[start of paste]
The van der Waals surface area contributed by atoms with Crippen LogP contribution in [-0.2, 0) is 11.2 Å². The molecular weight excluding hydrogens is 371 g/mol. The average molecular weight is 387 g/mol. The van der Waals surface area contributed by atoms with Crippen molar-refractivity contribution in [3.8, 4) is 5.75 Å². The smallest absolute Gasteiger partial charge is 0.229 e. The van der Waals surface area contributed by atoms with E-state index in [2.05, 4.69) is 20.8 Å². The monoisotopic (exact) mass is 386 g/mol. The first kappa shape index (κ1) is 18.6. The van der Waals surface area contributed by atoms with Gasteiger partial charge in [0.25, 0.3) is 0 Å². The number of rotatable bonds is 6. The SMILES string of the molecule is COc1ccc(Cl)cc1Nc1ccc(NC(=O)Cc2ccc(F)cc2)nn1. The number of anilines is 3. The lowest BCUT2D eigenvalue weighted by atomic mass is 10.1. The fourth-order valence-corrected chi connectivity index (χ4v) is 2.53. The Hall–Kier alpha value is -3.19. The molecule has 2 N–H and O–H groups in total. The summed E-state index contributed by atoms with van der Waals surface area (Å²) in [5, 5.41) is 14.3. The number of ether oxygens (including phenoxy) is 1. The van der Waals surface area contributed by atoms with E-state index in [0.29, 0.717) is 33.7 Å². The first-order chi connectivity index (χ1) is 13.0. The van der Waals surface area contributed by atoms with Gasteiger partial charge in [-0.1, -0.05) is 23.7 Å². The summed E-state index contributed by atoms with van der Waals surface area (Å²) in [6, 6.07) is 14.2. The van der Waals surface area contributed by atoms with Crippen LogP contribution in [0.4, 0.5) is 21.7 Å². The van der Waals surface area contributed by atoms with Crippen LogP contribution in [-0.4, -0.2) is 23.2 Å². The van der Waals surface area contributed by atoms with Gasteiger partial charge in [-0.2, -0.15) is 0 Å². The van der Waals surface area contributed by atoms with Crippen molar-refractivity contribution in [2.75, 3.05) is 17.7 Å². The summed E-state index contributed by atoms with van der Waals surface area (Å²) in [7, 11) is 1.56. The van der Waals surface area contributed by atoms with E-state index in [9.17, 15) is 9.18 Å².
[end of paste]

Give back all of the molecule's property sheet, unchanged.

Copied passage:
The van der Waals surface area contributed by atoms with Crippen LogP contribution in [-0.2, 0) is 11.2 Å². The molecular weight excluding hydrogens is 371 g/mol. The average molecular weight is 387 g/mol. The van der Waals surface area contributed by atoms with Crippen molar-refractivity contribution in [3.8, 4) is 5.75 Å². The smallest absolute Gasteiger partial charge is 0.229 e. The van der Waals surface area contributed by atoms with E-state index in [2.05, 4.69) is 20.8 Å². The monoisotopic (exact) mass is 386 g/mol. The first kappa shape index (κ1) is 18.6. The van der Waals surface area contributed by atoms with Gasteiger partial charge in [0.25, 0.3) is 0 Å². The number of rotatable bonds is 6. The SMILES string of the molecule is COc1ccc(Cl)cc1Nc1ccc(NC(=O)Cc2ccc(F)cc2)nn1. The number of anilines is 3. The lowest BCUT2D eigenvalue weighted by atomic mass is 10.1. The fourth-order valence-corrected chi connectivity index (χ4v) is 2.53. The Hall–Kier alpha value is -3.19. The molecule has 2 N–H and O–H groups in total. The summed E-state index contributed by atoms with van der Waals surface area (Å²) in [5, 5.41) is 14.3. The number of ether oxygens (including phenoxy) is 1. The van der Waals surface area contributed by atoms with E-state index in [0.29, 0.717) is 33.7 Å². The first-order chi connectivity index (χ1) is 13.0. The van der Waals surface area contributed by atoms with Gasteiger partial charge in [-0.1, -0.05) is 23.7 Å². The summed E-state index contributed by atoms with van der Waals surface area (Å²) in [6, 6.07) is 14.2. The van der Waals surface area contributed by atoms with Crippen LogP contribution in [0.4, 0.5) is 21.7 Å². The van der Waals surface area contributed by atoms with Crippen LogP contribution in [-0.4, -0.2) is 23.2 Å². The van der Waals surface area contributed by atoms with Gasteiger partial charge in [-0.2, -0.15) is 0 Å². The van der Waals surface area contributed by atoms with Crippen molar-refractivity contribution in [2.75, 3.05) is 17.7 Å². The summed E-state index contributed by atoms with van der Waals surface area (Å²) in [7, 11) is 1.56. The van der Waals surface area contributed by atoms with E-state index in [9.17, 15) is 9.18 Å².